- The group from Tokyo presented a series of laparoscopic versus posterior sagittal anorectoplasty (LAARP n=26 vs. PSARP n=19) which highlighted the better outcome in the LAARP using a range of objective measurements – magnetic resonance image score (MRIS), fecal continence evaluation score (FCES), anorectal angle with barium enema, and surgical stress (Yazaki, Koga et al. PSI 2016). The conclusion was: LAARP was more favourable because MRI showed comparable symmetrical reconstruction compared to PSARP, but LAARP had less analgesia requirement and consistently better FCES.
- In regards to avoid anal stricture/stenosis, traditional ‘anal flap’ concept has been brought forward for discussion again, to challenge the typical circular coloanal anastomosis. Nixon triangle, Mollard flap, or Mollard-Pena (MOPE) procedure are in theory more ‘physiological’ as an anal canal (for sensation) and cosmetic.
- The Columbus, OH, experience in managing various complications were discussed, and many have already been well published.
- Of the 153 redo-PSARP, mislocation (61%) and stricture (36%) were the commonest indications. The 1-year follow-up laxative requirement was 49% and, for those who were potty trained, continence was 76%.
- Skin level stricture managed with Heineke-Mikulicz anoplasty has been published in Halleran et al. JPS 2019
- Remnant of original fistula (ROOF), for which 87.5% needed a redo, has been published in Rentea et al. JPS 2019
Two up-to-date and comprehensive talks on cloaca surgery summarised the recent studies that had helped surgical planning (Columbus), and reported long term outcomes (Helsinki). These publications are summarised as follow:
- Rintala R. Congenital cloaca: long term follow-up results with emphasis on outcomes beyond childhood. Sem Ped Surg 2016;25:112-116
- Reck-Burneo CA, et al. The use of rotational fluoroscopy and 3-D reconstruction in the diagnosis and surgical planning for complex cloacal malformation. JPS 2019;54:1590-1594
- Gasior A, et al. Transcending Dimensions: a Comparative Analysis of Cloaca Imaging in Advancing the Surgeon’s Understanding of Complex Anatomy. J Digit Imaging 2019;32:761-765
- Halleran DR, et al. Urethral length in female infants and its relevance in the repair of cloaca. JPS 2019;54:303-306
- Wood R, et al. Cloaca reconstruction: a new algorithm which considers the role of urethral length in determining surgical planning. JPS 2018;53:90-95
- Halleran DR, et al. Measure twice and cut once: Comparing endoscopy and 3D cloacagram for the common channel and urethral measurements in patients with cloacal malformations. JPS 2020;55:257-260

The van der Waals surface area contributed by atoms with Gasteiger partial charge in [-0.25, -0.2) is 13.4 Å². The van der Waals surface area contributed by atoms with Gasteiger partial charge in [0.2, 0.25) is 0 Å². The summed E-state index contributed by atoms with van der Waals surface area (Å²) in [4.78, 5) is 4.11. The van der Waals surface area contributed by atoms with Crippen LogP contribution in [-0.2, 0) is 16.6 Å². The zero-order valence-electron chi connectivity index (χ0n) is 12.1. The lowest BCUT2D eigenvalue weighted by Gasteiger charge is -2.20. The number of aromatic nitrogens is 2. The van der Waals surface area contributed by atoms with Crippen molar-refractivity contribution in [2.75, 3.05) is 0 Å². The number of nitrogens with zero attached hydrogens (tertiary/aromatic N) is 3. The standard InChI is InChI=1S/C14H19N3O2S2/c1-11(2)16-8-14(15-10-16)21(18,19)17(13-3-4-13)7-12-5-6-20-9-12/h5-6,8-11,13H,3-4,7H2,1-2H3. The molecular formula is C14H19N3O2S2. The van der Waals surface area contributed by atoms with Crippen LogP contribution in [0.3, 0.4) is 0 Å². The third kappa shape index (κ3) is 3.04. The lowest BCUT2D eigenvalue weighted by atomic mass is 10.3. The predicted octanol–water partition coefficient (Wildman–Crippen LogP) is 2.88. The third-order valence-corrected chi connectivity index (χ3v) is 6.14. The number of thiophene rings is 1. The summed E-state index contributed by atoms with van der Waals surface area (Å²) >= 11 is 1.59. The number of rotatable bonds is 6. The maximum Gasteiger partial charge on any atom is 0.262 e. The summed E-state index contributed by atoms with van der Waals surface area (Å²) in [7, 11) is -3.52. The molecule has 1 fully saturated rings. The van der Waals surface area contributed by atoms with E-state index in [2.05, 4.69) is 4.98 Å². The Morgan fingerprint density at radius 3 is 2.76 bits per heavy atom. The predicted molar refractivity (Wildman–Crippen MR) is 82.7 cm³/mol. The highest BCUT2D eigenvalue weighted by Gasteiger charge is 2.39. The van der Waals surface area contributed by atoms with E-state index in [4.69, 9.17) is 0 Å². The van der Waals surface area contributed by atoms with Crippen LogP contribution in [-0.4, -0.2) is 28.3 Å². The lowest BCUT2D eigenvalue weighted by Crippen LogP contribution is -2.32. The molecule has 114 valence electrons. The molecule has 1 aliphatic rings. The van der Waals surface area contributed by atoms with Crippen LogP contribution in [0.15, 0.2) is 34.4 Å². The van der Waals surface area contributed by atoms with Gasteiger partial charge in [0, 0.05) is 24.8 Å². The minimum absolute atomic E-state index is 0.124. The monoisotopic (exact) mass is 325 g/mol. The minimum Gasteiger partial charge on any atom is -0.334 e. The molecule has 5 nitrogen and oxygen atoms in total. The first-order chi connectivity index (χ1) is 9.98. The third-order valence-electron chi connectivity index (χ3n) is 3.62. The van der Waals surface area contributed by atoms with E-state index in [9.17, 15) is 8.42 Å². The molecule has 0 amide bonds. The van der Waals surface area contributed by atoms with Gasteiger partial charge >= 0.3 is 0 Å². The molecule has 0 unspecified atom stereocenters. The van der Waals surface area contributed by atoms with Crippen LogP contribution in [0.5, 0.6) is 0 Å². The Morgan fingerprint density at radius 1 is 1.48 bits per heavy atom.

Source: Wood R, et al. Journal of Pediatric Surgery 2018;53:90-95
- Inflammatory bowel disease
- The nature of childhood IBD being more aggressive and requiring more surgery than the adult counterpart was well presented through the Helsinki and London experiences.
- The Helsinki series of IPAA with mean 10 years long term follow-up (n=80) showed overall surgical complication (53%) consisting mostly of adhesional bowel obstruction in half. Pouch failure of 10% with almost all related to late diagnosis of Crohn’s. Pouchitis is very common (73%). The group’s result can be found in Nyholm L, et al. JCC 2019;13:302-308
- Perianal Crohn’s disease (pCD) were discussed. Experience from Chelsea (n=18) with the use of seton for drainage, showed simple (66%) and complicated (33%) fistula had distinct difference in late recurrence of perianal sepsis after 6 months (8% vs. 100%), proposing a strong multidisciplinary approach to negate the need for ileostomy. This contrasted with the Toronto experience (n=57) of 23% ileostomy (Seemann et al. JPS 2015). Experience from Helsinki (n=13) following median 2-year follow-up showed 70% were symptom-free. Data in children based on use of biologics for pCD is based on the use of adalimumab (IMAgINE1 2012 and IMAgINE 2 2017) showed fistula closure at week 12, and maintained by 2 years.
12th European Colorectal and Pelvic Reconstruction Conference, Vienna, Dec 2019
This year’s focus was on Urological and Colorectal care in anorectal malformation, but also included some topics related to Hirschsprung’s, acquired anorectal conditions, bowel/bladder management and transition care. There is a fantastic resource website with file sharing that you can download many of the presentations https://www.colorectal-vienna.com/file-share. An element of education was built in to the programme with The Medical University of Vienna put up a realistic cloacoscopy model for all attendees to practise; and a silicon perineal fistula model (from Nijmegen) was used for the practical workshop.
Mr Yew-Wei Tan
Evelina Children’s Hospital, London[curated by Mark Davenport March 2020]